Scott Bieber, Steve Cupples, Ed McGillen, and Rob Morse of Thompson Coburn LLP, have made available for download their article, “Illinois codified procedures for remote execution of wills,” published on JDSUPRA. The abstract begins as follows:
On March 26, 2020, with the Covid-19 pandemic spreading throughout Illinois, Governor Pritzker signed Executive Order 2020-14 (the “Executive Order”), which, among other things, authorized wills and other testamentary estate planning instruments to be witnessed and notarized remotely using the appropriate videoconferencing technology. This Executive Order was meant to be a stopgap measure to solve the unique challenges executing a will or other testamentary document during the pandemic. As the pandemic continued, however, the legislature considered a more permanent fix.
Exactly 16 months later, on July 26, 2021, Governor Pritzker signed into law the Electronic Wills and Remote Witnesses Act (the “Act”), which became effective immediately. The Act not only provided legislative approval to a slightly modified version of the remote witnessing and notarization process for wills outlined in the Executive Order until 30 days after the expiration of the Governor’s emergency declaration for the pandemic (Section 15-20 of the Act), but also made significant changes to the legal requirements for executing and storing testamentary documents, including authorizing the execution, storage, and probate of electronic wills in Illinois for the first time. While the Act does not modify or address remote notarizations, the legislature recently enacted legislation making changes to the Illinois Notary Public Act. Most of these changes, however (including many of those related to remote notarizations), will not take effect until the earlier of January 1, 2022, and the promulgation of administrative rules by the Secretary of State.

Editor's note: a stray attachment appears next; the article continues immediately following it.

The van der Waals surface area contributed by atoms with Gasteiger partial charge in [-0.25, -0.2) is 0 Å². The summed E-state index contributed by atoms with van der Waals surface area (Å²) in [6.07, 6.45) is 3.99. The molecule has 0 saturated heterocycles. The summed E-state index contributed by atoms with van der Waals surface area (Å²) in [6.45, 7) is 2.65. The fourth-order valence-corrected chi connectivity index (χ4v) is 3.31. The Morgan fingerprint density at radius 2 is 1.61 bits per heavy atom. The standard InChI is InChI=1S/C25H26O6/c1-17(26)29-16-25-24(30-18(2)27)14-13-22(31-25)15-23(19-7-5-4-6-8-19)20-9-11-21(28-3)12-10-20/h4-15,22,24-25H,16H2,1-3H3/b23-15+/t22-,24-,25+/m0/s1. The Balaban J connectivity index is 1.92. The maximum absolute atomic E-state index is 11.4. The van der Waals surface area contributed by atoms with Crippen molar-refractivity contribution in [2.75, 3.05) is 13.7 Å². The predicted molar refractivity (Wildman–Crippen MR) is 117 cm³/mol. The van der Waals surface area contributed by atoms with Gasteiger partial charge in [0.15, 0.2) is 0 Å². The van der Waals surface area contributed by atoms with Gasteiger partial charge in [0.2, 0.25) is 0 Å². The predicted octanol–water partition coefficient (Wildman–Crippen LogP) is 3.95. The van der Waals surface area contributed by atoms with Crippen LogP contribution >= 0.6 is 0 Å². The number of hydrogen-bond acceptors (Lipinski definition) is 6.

Posted by Anthony Tran, Associate Editor, Wealth Strategies Journal